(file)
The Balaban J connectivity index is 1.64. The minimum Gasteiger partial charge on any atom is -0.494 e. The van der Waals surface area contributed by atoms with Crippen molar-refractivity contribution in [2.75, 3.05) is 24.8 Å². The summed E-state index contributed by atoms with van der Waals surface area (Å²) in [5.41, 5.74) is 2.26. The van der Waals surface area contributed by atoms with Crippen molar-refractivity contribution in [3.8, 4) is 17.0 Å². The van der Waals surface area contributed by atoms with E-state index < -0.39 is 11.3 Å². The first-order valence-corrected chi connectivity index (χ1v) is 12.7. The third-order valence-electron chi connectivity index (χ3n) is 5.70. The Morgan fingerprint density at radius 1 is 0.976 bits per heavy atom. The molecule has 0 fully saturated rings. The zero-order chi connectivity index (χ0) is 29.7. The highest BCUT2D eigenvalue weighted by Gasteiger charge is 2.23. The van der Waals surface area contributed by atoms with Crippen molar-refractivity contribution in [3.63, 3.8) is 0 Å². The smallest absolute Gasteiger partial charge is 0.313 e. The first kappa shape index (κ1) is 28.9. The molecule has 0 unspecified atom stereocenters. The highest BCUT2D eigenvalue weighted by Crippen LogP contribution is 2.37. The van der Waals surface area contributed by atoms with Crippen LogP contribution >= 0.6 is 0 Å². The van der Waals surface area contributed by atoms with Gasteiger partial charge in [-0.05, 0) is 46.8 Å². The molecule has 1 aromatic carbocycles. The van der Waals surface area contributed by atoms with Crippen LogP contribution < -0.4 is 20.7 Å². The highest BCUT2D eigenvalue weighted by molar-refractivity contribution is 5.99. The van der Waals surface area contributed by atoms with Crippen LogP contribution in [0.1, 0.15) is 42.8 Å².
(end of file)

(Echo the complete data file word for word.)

The Balaban J connectivity index is 1.64. The minimum Gasteiger partial charge on any atom is -0.494 e. The van der Waals surface area contributed by atoms with Crippen molar-refractivity contribution in [2.75, 3.05) is 24.8 Å². The summed E-state index contributed by atoms with van der Waals surface area (Å²) in [5.41, 5.74) is 2.26. The van der Waals surface area contributed by atoms with Crippen molar-refractivity contribution in [3.8, 4) is 17.0 Å². The van der Waals surface area contributed by atoms with E-state index < -0.39 is 11.3 Å². The first-order valence-corrected chi connectivity index (χ1v) is 12.7. The third-order valence-electron chi connectivity index (χ3n) is 5.70. The Morgan fingerprint density at radius 1 is 0.976 bits per heavy atom. The molecule has 0 fully saturated rings. The zero-order chi connectivity index (χ0) is 29.7. The highest BCUT2D eigenvalue weighted by Gasteiger charge is 2.23. The van der Waals surface area contributed by atoms with Crippen molar-refractivity contribution in [3.63, 3.8) is 0 Å². The smallest absolute Gasteiger partial charge is 0.313 e. The first kappa shape index (κ1) is 28.9. The molecule has 0 unspecified atom stereocenters. The highest BCUT2D eigenvalue weighted by Crippen LogP contribution is 2.37. The van der Waals surface area contributed by atoms with Crippen LogP contribution >= 0.6 is 0 Å². The van der Waals surface area contributed by atoms with Gasteiger partial charge in [-0.05, 0) is 46.8 Å². The molecule has 1 aromatic carbocycles. The van der Waals surface area contributed by atoms with Crippen LogP contribution < -0.4 is 20.7 Å². The highest BCUT2D eigenvalue weighted by molar-refractivity contribution is 5.99. The van der Waals surface area contributed by atoms with Crippen LogP contribution in [0.1, 0.15) is 42.8 Å².